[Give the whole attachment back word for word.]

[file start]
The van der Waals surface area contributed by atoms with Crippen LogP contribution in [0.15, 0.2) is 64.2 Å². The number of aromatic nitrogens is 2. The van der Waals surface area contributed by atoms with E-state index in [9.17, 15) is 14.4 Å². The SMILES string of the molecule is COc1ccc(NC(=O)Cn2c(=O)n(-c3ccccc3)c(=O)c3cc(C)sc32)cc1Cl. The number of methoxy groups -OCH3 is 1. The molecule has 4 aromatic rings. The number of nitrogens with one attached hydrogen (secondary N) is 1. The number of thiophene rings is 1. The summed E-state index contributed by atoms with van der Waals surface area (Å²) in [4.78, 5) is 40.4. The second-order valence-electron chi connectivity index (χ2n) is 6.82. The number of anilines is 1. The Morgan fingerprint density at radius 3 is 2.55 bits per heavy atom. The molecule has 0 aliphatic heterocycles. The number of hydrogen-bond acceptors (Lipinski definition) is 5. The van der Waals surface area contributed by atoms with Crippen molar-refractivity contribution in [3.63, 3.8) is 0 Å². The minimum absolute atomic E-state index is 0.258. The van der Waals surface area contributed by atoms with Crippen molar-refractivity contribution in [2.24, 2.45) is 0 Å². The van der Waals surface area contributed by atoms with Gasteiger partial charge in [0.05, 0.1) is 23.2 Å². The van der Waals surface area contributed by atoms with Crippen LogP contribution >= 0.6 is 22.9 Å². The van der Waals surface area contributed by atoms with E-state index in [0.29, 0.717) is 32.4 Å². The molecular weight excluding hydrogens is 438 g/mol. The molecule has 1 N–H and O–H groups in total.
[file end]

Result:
The van der Waals surface area contributed by atoms with Crippen LogP contribution in [0.15, 0.2) is 64.2 Å². The number of aromatic nitrogens is 2. The van der Waals surface area contributed by atoms with E-state index in [9.17, 15) is 14.4 Å². The SMILES string of the molecule is COc1ccc(NC(=O)Cn2c(=O)n(-c3ccccc3)c(=O)c3cc(C)sc32)cc1Cl. The number of methoxy groups -OCH3 is 1. The molecule has 4 aromatic rings. The number of nitrogens with one attached hydrogen (secondary N) is 1. The number of thiophene rings is 1. The summed E-state index contributed by atoms with van der Waals surface area (Å²) in [4.78, 5) is 40.4. The second-order valence-electron chi connectivity index (χ2n) is 6.82. The number of anilines is 1. The Morgan fingerprint density at radius 3 is 2.55 bits per heavy atom. The molecule has 0 aliphatic heterocycles. The number of hydrogen-bond acceptors (Lipinski definition) is 5. The van der Waals surface area contributed by atoms with Crippen molar-refractivity contribution in [3.63, 3.8) is 0 Å². The minimum absolute atomic E-state index is 0.258. The van der Waals surface area contributed by atoms with Crippen molar-refractivity contribution in [2.24, 2.45) is 0 Å². The van der Waals surface area contributed by atoms with Gasteiger partial charge in [0.05, 0.1) is 23.2 Å². The van der Waals surface area contributed by atoms with Crippen LogP contribution >= 0.6 is 22.9 Å². The van der Waals surface area contributed by atoms with E-state index in [0.29, 0.717) is 32.4 Å². The molecular weight excluding hydrogens is 438 g/mol. The molecule has 1 N–H and O–H groups in total.